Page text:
DC Speaks with Finance Director, Stephen Jones, about the Financial Future of the Game

Upon the exciting announcement that BAFA would be recruiting a new, paid, Chief Executive Officer post, I reached out to BAFA Finance Director Stephen Jones to both learn more about the state of the game’s finances, and also ask the question the whole community seemed to be asking: How were BAFA planning to pay for the the new full-time, £50k per annum post?

N.B. It’s worth noting that this interview was done prior to last night’s announcement of the BAFA 2020 Budget, but Stephen Jones has agreed to happily answer further questions the community may have relating to the breakdown of how BAFA will be intending to assign resources moving forwards.


DC: Hi Coach, or I guess Director Jones now? Thanks for speaking with us and helping keep the community informed about the financial situation of our sport.

First things first, congratulations on your appointment as BAFA’s first Financial Director. I guess we should start with something fairly broad. For those who weren’t able to attend the AGM in 2018, I’m sure the community would appreciate a general outline of the sport’s financial situation?

SJ: Thank you. I have retired from coaching now to put some time into helping BAFA get better. When I put myself forward for the role I did think engagement with the general British American Football community was important, as well as looking at the financial processes and governance from the NGB, so I welcome this opportunity.

At the AGM in September 2018 I presented the last two years accounts (2017 and 2018) and the budget for the year ending March 2019. The financial year end for BAFA is 31 March.

In 2017 BAFA ran a deficit (or loss) of £128k and in 2018 there was a deficit of £76k. I committed to make small surpluses (or profit) going forward and presented a budget which had a surplus of £10k for the year ending 31 March 2019.

The big areas of change was in expenditure especially on National Programmes, the previous Board had decided to spend some of the previously built up reserves on the various National Programme teams including men’s Adult, Women’s, Youth, Flag, GB Students etc and in those two years £475k was spent on those activities. There were other areas of spend which we have looked at closely with a view of matching expenditure to the strategic priorities.

There was also a cash flow situation which needed immediate management, in particular, university teams and GB Adult men participants had not paid the fees they had signed up for and if action had not been taken, BAFA would have run out of cash in Autumn 2018 (). With the support of the community, some difficult decisions on where to stop or defer spending were made and working in conjuncture with BAFCA and BAFRA and putting in place better processes going forward we were able to manage a way through the situation and I feel more confident about going forward on this issue. We still have work to do to ensure this doesn’t happen in future, including improving our cash forecasting processes.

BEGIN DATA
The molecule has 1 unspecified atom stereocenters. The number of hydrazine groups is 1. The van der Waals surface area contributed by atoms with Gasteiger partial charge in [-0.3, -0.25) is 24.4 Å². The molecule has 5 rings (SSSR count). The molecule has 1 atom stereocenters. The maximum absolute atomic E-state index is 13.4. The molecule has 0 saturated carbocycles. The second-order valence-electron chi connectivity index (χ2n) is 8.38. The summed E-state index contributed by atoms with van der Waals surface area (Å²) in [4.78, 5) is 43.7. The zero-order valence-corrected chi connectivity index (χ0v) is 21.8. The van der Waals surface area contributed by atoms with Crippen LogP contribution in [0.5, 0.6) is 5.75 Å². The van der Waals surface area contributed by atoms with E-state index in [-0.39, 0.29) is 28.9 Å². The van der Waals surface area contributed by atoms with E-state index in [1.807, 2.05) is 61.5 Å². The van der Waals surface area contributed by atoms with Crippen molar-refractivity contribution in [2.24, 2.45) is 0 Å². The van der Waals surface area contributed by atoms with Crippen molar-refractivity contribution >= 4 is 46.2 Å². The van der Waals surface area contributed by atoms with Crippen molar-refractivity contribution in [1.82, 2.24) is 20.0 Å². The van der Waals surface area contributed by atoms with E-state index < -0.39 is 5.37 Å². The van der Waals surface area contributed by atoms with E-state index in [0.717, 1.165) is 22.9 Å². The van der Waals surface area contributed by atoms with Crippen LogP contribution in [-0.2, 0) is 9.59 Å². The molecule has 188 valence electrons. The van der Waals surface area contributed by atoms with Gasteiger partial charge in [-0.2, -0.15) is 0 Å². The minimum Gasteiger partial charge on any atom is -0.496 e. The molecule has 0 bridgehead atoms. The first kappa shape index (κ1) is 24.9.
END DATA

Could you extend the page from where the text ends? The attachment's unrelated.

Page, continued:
The full year accounts for the year ended 31 March 2019 are being finalised and the draft may well have been released by the time this interview is published.

The finances have been particularly brought into focus for BAFA members recently following the announcement of the goal to recruit a full time paid CEO. I suppose there’s two key areas we’d appreciate greater insight into – firstly why was the recruitment of a paid CEO considered a priority by board, over what I’m sure were a wealth of other areas that are also crying out for investment?

Money has been spent in previous years on different initiatives (such as the National Programmes mentioned above) these have not changed the basic structure or governance of the sport, yes some things have been done better, but there has not been the step change needed to substantially move the sport forward.

Although the Board changes instigated by the previous Board are a step in the right direction the segregation of governance from day to day activities has not yet been achieved. Different appropriate skills have been brought onto the BAFA Board but Board members (like myself) are still far too involved in actual day to day running of the sport. It is not appropriate to govern yourself in this case!

Something had to change to move forward, doing what we have always done, even if done better, will not make the significant change nearly everyone in the community wants. The BAFA Board believe recruitment of a skilled professional to fulfil the CEO role is the best way to make the necessary step to change to BAFA for the future. The faith Sport England have shown in the desired changes BAFA are proposing and in financially supporting the recruitment process, is a good indicator this is the right direction for the sport.

The timing is also important as we need to fully involved and engaged in the Sport England funding process for the next phase in 2020.

DC: Secondly, a £50,000 annual salary is no small commitment – given the sports limited revenue streams, there are obviously some concerns as to whether the sport can afford this?

SJ: The job is a big one, it will not be easy, it will require a great deal of skill, knowledge and sports administration and funding expertise to be successful, we want to attract a high quality of applicant. We are in a competitive market for the level of person who will make a real difference. The Board felt after consulting with other bodies such as Sport England that this was the appropriate level.

The budget for 2020 and planning forecast for 2021 have been produced on the basis on having the costs of a CEO in place from September 2019, this is based on income staying at similar levels as previous years with a small positive impact from the fees review that we have recently undertaken. There are small surpluses budgeted for in each year.